PoP works by combining WordPress and Handlebars into an MVC architecture framework, in which WordPress is the model/back-end, Handlebars templates are the view/front-end, and the PoP engine is the controller. Acting as the controller, PoP intercepts WordPress’ data query results, generates a response in JSON, and feeds this JSON code to Handlebars to be transformed into HTML.
The PoP engine automatically provides the WordPress website of its own API, removing the need to implement additional server-side applications for providing data to third-party websites, mobile phone apps, etc. Because the API is known to all PoP websites, they can fetch data from each other in real time, allowing for decentralization of a website’s data sources, or aggregation of multiple websites’ data into a wider network.
Applications for a PoP network are multiple. For instance, it could enable an economy of micro-payments to take place, thus compensating anyone for their original material posted on the web. Each node on the network could decide to give its content for free to its aggregators, or charge a fee for it. The node could then use these proceedings to pay those users who contribute content to it.
September 9, 2016 — WordPress is famous for it’s five minute installer. But in a larger environment it’s not the first installation that’s interesting but the next few (hundreds) that shall look exactly like the first one. So wouldn’t it be great to be able to deploy a wordpress-installation in five minutes onto a developers machine as well as onto a server? And have them identical? With the same configuration and set of plugins and theme?
In this session I will show how we solved that problem using tools like git, composer, vagrant and others while still being able to install plugins from wordpress.org via the web interface.
September 8, 2016 — In the next 10 years one of the main challenges for WordPress Agencies will be to learn how to work with enterprise clients (Sara Rosso, WordCamp Warsaw 2014). We have a chance to work for one – a rising star in global e-commerce market InPost – and would like to share our story of how to manage a project and client of this size.
InPost – a rising star of the e-commerce industry
I would like to begin by telling a few words about the client and his business. InPost is a Polish Post contender and a very innovative company that let’s e-shops to send products via parcel lockers. InPost is expanding very rapidly around the world and is winning more and more clients. [You might not be familiar with the service yet, so I am giving you the link: http://www.easypack24.eu/%5D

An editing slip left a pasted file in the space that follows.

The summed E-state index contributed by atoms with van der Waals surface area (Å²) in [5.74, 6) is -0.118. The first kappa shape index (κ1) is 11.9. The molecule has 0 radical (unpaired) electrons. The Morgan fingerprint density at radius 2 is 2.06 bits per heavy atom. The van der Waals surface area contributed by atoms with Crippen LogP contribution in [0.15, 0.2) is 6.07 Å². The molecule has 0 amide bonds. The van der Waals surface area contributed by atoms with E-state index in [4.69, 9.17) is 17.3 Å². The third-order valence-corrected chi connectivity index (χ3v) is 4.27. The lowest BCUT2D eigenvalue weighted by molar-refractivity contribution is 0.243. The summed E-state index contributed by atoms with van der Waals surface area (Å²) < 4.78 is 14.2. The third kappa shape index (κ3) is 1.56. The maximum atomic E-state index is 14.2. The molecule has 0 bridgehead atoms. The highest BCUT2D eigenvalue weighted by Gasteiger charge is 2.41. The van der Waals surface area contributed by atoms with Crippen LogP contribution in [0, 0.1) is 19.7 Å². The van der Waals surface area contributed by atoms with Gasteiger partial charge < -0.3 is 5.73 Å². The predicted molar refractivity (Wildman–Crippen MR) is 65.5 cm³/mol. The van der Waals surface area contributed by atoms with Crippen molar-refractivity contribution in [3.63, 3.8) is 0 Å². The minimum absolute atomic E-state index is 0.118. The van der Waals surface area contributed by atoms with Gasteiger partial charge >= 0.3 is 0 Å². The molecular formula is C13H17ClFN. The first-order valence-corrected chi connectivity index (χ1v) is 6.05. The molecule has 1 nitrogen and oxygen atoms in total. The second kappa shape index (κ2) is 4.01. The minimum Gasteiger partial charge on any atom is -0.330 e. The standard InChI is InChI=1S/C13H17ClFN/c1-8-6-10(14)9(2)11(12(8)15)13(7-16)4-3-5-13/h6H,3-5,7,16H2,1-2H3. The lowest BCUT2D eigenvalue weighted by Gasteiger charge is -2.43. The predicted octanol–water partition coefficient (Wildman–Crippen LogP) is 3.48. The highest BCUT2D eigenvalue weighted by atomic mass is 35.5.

How to start to start working with an enterprise client and analyze his needs
I would like to show how it is to begin the work even before the actual work – I would like to begin with explaining how to win the client and prepare a great offer for the client. Then I would like to proceed with showing how to talk to the client and analyze his needs based on the brief we got.
Then I will show the actual need of the client (developing a WooCommerce shipping plugin), our approach to the need and how to start working on a project intended for 4 different markets on 3 continents and with a slightly different feature sets.
Organizing the team, development environment and tests
I will show how we built and managed a team for the project, how we setup the development environment and completed the tests with 4 different client teams – a different team for each country.
Releasing and distributing the plugin
I will talk about marketing the plugin, show the ups and downs of distributing the plugin in the WordPress.org plugins directory. And of course how the client and our marketing team handled the marketing.
Here I will talk about the consequences for our client, the statistics of the plugin and how it affected the lives of shop owners that decided to use the plugin and started sending products with InPost.